Mr Laing's legacy

Duncan Laing made a huge splash during his lifetime as a swimming coach, and his passing is mourned as tributes arrive from throughout New Zealand and the world.

Dunedin and Otago can be especially grateful that a certain young man from Taranaki decided to ply his trade here.

This wider community as a whole, as well as tens of thousands of individuals within it, have benefited from Mr Laing's giant presence and massive contribution.

Society, easily undermined by cynicism and the bad that does happen, thrives on positive figures who encourage, inspire and support.

Many of these are not famous, and their influence is within families, schools, suburbs or clubs.

They are all part of what makes society truly rich and healthy, and they make people feel good both about themselves and towards others.

Then, on the grand scale, come those whose impact is deep and wide, with Mr Laing the obvious exemplar.

As former Otago Daily Times sports editor Brent Edwards wrote, he arguably gave more to Otago sport than any other person.

While the national and international swimming world, and former charges from across New Zealand and the globe, have been quick and resounding in their praise, this country's general sports followers often have failed to recognise the full import of Mr Laing's achievements.

To coach Danyon Loader to gold in two premier Olympic events, the 200m and 400m freestyle, puts Mr Laing among New Zealand's top handful of coaches ever.

Add Loader's silver Olympic medal and a long list of national champions and Mr Laing's leading status is further apparent.

Even, however, if acceptance of that special place nationally might be lacking, Dunedin embraces Mr Laing as its champion.

Who can forget the emotional homecoming and parade for Mr Laing and Loader after those golden Atlanta games of 1996?How extraordinary, though, to both teach an estimated 31,000 adults and children to swim, as well as being Loader's coach.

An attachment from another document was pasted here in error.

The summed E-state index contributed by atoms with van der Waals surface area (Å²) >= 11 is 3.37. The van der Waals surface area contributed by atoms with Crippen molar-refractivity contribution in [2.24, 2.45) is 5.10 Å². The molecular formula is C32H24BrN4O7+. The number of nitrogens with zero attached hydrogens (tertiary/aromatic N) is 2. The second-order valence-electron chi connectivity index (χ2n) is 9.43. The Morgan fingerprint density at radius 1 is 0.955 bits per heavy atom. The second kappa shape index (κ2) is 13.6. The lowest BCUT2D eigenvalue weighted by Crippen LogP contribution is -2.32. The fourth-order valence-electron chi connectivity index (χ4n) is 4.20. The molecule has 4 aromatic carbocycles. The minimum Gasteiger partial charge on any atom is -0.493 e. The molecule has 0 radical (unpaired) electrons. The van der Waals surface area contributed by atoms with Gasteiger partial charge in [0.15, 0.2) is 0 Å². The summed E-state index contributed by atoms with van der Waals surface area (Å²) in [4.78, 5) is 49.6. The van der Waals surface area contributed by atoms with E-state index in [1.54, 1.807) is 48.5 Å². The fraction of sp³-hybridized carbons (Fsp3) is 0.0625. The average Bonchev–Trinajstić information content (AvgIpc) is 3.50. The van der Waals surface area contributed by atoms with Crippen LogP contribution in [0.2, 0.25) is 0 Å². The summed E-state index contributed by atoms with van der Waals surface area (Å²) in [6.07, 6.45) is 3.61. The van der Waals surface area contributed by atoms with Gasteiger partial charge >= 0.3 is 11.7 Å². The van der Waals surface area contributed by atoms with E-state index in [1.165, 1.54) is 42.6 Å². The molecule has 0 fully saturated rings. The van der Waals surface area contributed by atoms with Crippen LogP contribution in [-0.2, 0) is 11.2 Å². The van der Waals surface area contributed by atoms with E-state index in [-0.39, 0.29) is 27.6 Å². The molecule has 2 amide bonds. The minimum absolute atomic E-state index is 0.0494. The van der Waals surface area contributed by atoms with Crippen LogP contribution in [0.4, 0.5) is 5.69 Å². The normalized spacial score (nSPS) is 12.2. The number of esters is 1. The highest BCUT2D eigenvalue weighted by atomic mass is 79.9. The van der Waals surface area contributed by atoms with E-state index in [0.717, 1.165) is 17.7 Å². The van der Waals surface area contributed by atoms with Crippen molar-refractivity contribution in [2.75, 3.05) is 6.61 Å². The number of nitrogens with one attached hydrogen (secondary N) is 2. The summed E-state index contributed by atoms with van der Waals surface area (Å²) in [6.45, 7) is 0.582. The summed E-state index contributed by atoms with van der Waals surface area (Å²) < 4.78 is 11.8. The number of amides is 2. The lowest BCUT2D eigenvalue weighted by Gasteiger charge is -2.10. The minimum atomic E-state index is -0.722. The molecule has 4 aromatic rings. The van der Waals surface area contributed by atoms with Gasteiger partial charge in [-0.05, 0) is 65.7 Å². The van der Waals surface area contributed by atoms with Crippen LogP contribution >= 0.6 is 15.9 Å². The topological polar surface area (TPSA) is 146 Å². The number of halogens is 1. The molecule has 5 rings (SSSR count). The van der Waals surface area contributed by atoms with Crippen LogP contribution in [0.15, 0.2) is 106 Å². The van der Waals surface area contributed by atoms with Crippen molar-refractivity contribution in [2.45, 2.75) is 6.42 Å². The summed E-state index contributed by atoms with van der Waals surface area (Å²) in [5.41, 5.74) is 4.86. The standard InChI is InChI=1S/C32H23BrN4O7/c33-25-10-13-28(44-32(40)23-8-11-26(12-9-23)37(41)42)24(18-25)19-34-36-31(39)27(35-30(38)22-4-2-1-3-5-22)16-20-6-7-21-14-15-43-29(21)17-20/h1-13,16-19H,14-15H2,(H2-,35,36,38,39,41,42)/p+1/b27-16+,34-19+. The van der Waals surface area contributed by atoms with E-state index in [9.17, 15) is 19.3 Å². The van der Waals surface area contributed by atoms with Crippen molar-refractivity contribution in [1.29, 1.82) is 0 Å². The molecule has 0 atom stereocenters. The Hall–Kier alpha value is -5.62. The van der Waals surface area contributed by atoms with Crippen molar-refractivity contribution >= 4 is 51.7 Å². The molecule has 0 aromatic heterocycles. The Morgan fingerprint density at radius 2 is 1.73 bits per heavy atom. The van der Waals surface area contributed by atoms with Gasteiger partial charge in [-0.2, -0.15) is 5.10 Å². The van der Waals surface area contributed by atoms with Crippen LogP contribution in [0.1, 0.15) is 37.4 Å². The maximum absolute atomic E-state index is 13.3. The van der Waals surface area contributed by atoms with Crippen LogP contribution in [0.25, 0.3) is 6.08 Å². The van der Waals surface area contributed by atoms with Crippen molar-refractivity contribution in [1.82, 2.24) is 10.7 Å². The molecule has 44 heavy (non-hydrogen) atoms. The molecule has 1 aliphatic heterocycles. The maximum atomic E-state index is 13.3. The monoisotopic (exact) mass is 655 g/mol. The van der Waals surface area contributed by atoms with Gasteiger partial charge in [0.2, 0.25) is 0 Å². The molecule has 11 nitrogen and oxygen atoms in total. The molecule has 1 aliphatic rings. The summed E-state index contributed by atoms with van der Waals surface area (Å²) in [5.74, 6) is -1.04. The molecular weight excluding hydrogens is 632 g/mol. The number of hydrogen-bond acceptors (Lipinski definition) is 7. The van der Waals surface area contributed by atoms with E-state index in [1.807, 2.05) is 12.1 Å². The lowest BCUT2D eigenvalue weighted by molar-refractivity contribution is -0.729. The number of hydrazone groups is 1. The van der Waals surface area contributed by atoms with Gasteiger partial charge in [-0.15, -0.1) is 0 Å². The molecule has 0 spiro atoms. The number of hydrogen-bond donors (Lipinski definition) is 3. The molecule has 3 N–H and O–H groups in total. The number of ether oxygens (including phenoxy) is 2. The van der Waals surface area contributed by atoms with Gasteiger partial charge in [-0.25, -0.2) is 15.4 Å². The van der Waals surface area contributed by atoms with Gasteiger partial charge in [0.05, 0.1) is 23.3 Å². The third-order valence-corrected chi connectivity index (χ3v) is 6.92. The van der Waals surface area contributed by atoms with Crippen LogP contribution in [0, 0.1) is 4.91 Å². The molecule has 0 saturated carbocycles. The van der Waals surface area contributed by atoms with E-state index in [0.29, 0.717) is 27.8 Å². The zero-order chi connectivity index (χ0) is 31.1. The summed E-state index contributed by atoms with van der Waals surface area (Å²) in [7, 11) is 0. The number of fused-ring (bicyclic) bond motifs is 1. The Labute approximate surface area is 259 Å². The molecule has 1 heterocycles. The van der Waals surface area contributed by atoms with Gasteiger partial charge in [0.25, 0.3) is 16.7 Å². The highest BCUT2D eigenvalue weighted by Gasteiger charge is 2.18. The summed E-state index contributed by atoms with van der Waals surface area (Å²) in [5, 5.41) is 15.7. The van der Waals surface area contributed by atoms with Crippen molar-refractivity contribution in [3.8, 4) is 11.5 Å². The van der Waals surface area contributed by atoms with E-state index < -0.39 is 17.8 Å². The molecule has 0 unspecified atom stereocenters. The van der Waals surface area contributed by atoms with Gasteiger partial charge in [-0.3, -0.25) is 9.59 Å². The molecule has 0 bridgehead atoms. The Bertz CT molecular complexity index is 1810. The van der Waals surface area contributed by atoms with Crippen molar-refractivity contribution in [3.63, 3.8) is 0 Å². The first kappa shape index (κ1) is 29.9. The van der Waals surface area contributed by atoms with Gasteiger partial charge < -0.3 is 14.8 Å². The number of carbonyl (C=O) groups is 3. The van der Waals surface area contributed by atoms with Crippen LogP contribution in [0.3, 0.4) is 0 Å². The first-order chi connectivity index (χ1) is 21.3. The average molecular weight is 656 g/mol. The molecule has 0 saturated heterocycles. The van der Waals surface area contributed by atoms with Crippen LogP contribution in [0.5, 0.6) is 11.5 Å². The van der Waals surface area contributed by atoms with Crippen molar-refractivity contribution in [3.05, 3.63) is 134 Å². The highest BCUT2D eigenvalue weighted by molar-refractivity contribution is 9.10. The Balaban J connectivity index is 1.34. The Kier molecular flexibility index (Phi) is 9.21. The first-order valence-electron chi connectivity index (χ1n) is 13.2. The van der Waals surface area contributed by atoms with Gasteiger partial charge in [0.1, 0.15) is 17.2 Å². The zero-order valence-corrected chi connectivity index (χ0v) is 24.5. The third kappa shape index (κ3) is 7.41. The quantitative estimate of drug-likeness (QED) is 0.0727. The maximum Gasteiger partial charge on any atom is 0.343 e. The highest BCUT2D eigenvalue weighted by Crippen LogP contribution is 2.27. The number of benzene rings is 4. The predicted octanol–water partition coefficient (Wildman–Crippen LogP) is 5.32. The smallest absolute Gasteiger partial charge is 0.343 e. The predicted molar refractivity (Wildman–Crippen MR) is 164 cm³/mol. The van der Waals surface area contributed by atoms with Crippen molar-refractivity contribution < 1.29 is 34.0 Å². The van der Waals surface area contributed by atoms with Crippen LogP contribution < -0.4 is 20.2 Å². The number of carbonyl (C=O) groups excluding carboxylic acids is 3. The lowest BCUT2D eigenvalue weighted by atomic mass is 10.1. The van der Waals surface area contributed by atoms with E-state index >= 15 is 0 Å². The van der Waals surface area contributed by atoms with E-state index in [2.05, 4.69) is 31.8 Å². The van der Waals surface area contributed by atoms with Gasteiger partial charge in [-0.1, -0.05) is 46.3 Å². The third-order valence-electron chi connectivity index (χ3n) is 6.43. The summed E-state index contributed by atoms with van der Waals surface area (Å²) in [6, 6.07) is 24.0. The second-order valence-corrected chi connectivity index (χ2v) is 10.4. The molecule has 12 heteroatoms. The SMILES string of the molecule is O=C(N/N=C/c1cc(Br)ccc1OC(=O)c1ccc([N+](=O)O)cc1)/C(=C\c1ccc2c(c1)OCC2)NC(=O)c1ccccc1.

How surprising that he found time to be a leading local rugby coach.

How notable that he remained true to his character and his values even when he upset officialdom, or his pupils for that matter.

How special that he and his wife, Betty, ran the rehabilitation centre for young men Moana House.

Duncan Laing, unlike many elite sportsmen and woman of today, was never wealthy and was always approachable.

As former Sport Otago chief executive Paul Allison said, Mr Laing was continually giving in all aspects of his life and never asked for anything in return.

He emitted "character" - right down to his big stick and gruff exterior - while teaching discipline, respect, care for others and instilling principles of hard work and pride.

His appetite for swimming and for life was as big as the man himself.

It was as if his size and personality created a type of magnetism or gravitational pull.

Of course, Mr Laing had his faults, as everyone does.

His tough methods did not work with all children and some of them would be unacceptable in today's more sensitive environment.

And so full was his dedication to swimming, that life would have been hard at times for his family.

It will also be difficult for them this week because Mr Laing remains public property in death, as he was in life.

We wish, nonetheless, that they can be gratified and proud that their husband and father was a citizen who contributed so much to this community in both what he did and for what he stood.

Duncan Laing's legacy lives on in the lives of everyone he touched.

Thank goodness for the sake of the South that Mr Laing set up at Moana Pool, itself not long opened, in 1966.

The rest, as they say, is history.


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